- There are many ways to skin a cat!. I don’t believe that in Mitral Valve Repair there exists one technique to repair all valves. It needs to be individualized to the specific pathology that one encounters as well as to the repair techniques that one feels comfortable performing. You definitely need to have
a toolbox of techniques. I have encountered several Barlow’s valves that have an extremely tall posterior leaflet, that is as tall or taller that the anterior leaflet. I have found the inversion folding- plasty to be useful in this particular instance. This is performed via a minimally invasive platform (right mini thoracotomy). I believe that the visibility of the valve is more anatomical and direct, despite being further away. It is imperative to develop a comfort level with the long shafted instruments. The technique consists of placing all of the annular sutures first. Careful inspection of the valve and its prolapsed segments. Placing 4-0 prolene sutures in a mattress fashion, 2-3 mm from the free edge of the posterior leaflet. The suture is then directed under the leaflet (on the ventricular side) and is exited on the annulus. This creates a leaflet that is one half of the original size. As many sutures are placed to establish a uniform posterior leaflet or “door stop”. The valve ring is sized for the anterior leaflet. Once the annualar sutures are tied down, the prolene sutures are placed through and tied to the ring. This will avoid the sutures tearing through the annulus.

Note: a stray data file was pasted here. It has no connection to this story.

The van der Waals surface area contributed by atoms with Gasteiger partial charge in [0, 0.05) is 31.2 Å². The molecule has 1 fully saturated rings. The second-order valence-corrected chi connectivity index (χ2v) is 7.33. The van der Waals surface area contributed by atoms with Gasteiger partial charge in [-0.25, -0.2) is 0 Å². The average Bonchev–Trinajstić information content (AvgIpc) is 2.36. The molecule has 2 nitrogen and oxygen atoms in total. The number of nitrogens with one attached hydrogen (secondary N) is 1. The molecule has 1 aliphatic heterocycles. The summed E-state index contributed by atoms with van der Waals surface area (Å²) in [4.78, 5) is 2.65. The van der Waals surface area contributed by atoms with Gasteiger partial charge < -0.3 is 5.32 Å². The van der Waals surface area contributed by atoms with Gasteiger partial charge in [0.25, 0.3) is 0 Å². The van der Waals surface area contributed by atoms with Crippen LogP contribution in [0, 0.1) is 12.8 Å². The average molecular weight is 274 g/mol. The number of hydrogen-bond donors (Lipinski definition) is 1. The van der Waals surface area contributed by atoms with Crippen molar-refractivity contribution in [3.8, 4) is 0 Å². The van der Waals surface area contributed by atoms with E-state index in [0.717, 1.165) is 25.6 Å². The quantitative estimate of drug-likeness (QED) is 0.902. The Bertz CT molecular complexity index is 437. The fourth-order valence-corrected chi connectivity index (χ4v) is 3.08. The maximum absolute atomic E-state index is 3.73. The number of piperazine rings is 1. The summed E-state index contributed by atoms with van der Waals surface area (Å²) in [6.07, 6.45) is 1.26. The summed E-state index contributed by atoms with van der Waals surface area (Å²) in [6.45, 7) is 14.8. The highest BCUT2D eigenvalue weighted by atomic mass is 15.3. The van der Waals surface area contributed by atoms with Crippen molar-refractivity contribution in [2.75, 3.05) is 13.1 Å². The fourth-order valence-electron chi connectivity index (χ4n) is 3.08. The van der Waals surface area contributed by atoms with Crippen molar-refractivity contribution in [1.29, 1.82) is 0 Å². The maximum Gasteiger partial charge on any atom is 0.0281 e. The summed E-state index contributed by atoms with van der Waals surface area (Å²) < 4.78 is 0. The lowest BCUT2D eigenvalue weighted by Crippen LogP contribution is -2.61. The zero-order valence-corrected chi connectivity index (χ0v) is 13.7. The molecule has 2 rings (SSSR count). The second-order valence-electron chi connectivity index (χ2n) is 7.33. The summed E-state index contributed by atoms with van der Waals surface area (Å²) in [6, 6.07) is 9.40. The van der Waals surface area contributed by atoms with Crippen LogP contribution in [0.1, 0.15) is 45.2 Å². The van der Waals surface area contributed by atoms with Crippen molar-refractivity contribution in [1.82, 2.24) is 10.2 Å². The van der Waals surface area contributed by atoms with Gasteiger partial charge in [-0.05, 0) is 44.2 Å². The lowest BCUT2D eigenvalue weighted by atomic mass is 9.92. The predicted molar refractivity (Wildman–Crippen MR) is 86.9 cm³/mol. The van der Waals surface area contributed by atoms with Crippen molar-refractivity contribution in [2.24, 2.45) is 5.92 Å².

I have enclosed pictures to demonstrate the technique